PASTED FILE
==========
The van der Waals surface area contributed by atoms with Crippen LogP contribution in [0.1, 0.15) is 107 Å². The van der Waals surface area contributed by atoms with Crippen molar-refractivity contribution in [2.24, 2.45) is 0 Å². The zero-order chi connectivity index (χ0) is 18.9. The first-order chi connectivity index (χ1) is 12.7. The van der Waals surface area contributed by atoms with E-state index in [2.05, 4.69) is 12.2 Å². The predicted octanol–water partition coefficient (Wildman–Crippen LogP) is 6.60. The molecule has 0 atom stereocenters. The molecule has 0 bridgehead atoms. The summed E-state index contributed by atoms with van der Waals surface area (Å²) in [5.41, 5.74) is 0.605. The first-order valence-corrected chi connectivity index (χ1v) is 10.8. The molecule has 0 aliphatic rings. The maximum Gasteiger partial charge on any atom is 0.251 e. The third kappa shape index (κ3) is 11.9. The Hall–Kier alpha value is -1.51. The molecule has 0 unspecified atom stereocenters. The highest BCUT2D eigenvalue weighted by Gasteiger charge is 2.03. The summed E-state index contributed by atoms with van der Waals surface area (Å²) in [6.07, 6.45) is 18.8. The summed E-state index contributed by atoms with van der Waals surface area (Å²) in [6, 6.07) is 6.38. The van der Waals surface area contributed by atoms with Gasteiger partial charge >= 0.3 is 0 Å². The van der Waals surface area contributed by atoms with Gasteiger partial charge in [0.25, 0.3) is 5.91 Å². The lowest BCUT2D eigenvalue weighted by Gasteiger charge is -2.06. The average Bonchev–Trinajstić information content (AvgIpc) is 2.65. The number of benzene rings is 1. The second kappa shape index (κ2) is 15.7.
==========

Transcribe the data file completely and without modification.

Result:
The van der Waals surface area contributed by atoms with Crippen LogP contribution in [0.1, 0.15) is 107 Å². The van der Waals surface area contributed by atoms with Crippen molar-refractivity contribution in [2.24, 2.45) is 0 Å². The zero-order chi connectivity index (χ0) is 18.9. The first-order chi connectivity index (χ1) is 12.7. The van der Waals surface area contributed by atoms with E-state index in [2.05, 4.69) is 12.2 Å². The predicted octanol–water partition coefficient (Wildman–Crippen LogP) is 6.60. The molecule has 0 atom stereocenters. The molecule has 0 bridgehead atoms. The summed E-state index contributed by atoms with van der Waals surface area (Å²) in [5.41, 5.74) is 0.605. The first-order valence-corrected chi connectivity index (χ1v) is 10.8. The molecule has 0 aliphatic rings. The maximum Gasteiger partial charge on any atom is 0.251 e. The third kappa shape index (κ3) is 11.9. The Hall–Kier alpha value is -1.51. The molecule has 0 unspecified atom stereocenters. The highest BCUT2D eigenvalue weighted by Gasteiger charge is 2.03. The summed E-state index contributed by atoms with van der Waals surface area (Å²) in [6.07, 6.45) is 18.8. The summed E-state index contributed by atoms with van der Waals surface area (Å²) in [6, 6.07) is 6.38. The van der Waals surface area contributed by atoms with Gasteiger partial charge >= 0.3 is 0 Å². The van der Waals surface area contributed by atoms with Gasteiger partial charge in [0.25, 0.3) is 5.91 Å². The lowest BCUT2D eigenvalue weighted by Gasteiger charge is -2.06. The average Bonchev–Trinajstić information content (AvgIpc) is 2.65. The number of benzene rings is 1. The second kappa shape index (κ2) is 15.7.